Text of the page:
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Perils of Hacking the Executable

This topic covers the perils of hacking an executable file instead of changing metadata associated with a program.

So you want to make a total conversion of a pre-existing game. Why should it make a difference which component of that game you ultimately decide to change?

This is why: Banana Quest.

As of this writing, I haven't been able to support Banana Quest within ZZT Ultra. But boy, do I have good reasons to hold off on this one. Banana Quest is a very special total conversion of ZZT: it enhances the original program in addition to providing .ZZT data files.

Supporting the data files is relatively easy, because so many other games require the same level of support. But supporting a hacked executable? How does one even do this?

Let's talk about what it means to hack the "executable" in a different sense than a 16-bit DOS executable. We will come back to this subject eventually, but first, we should focus on ROM hacking.

If you have never gone to www.romhacking.net, I highly suggest paying it a visit. You would be amazed at the types of hacks and the depths to which people have gone to change ROM images of classic games.

The www.romhacking.net website attempts to distinguish between the elements of a ROM image that are hacked by the hosted patch content. For example, graphics, text, sound, music, map, and gameplay all have their own separate categories. This is a higher-level abstraction of what is really going on with patching the ROM, of course. The ROM image, as a singular entity, doesn't really distinguish which parts are "code" to execute and which parts are "data" that can be referenced. It's just a bunch of bytes.

Generally speaking, text and graphics are much more commonly hacked than any other type of material. This is because hacking the code (i.e. the executable portions of the ROM image) requires a lot more knowledge and understanding. The machine language must be properly understood in order to hack the gameplay itself. Furthermore, even a slight misunderstanding can break the game outright, if the hacker overlooks something.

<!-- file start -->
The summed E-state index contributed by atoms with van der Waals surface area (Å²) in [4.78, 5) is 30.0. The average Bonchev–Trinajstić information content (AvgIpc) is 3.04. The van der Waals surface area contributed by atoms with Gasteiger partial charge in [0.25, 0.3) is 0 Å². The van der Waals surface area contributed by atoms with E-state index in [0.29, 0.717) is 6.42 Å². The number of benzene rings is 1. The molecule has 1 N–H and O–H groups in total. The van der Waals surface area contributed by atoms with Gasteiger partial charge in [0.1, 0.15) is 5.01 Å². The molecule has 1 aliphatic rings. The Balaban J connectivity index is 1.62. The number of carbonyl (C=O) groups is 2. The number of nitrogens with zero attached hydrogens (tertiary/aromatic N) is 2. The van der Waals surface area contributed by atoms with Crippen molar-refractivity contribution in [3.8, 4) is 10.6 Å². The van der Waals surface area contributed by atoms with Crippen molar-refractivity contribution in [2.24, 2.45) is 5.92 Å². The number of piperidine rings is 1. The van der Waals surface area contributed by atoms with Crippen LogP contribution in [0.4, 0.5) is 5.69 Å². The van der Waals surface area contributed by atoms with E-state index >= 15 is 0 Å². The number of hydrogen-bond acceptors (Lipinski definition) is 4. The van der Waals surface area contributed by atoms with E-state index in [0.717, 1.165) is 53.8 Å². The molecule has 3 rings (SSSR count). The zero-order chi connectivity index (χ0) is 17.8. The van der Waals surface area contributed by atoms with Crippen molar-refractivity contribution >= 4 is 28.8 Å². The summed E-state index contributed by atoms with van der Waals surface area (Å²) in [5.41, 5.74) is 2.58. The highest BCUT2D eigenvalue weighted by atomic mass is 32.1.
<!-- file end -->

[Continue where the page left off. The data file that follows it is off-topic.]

So most hacks will treat their target delicately, modifying only a few things and leaving the rest intact, with the code being the most likely part to remain untouched.

But there are always people who go the extra mile, and make the original into something significantly greater than what it was about before. Two Super Mario Bros. 3 hacks immediately come to mind: Mario Adventure, released in 2004, and SMB 3-Mix, released in 2014.

These hacks add more levels, more graphics, more characters, and even a more involved set of gameplay mechanics. Truly incredible things have been done, such as re-instating sparsely-used or totally absent characters from the original ROM, PRE-instating features that would only first appear on the SNES and not the NES, and even adding battery backup emulation where it never was before. The creators of these hacks went out of their way to reverse-engineer the original machine code so that they could re-assemble the components into something just as awesome, if not more so, than the original game.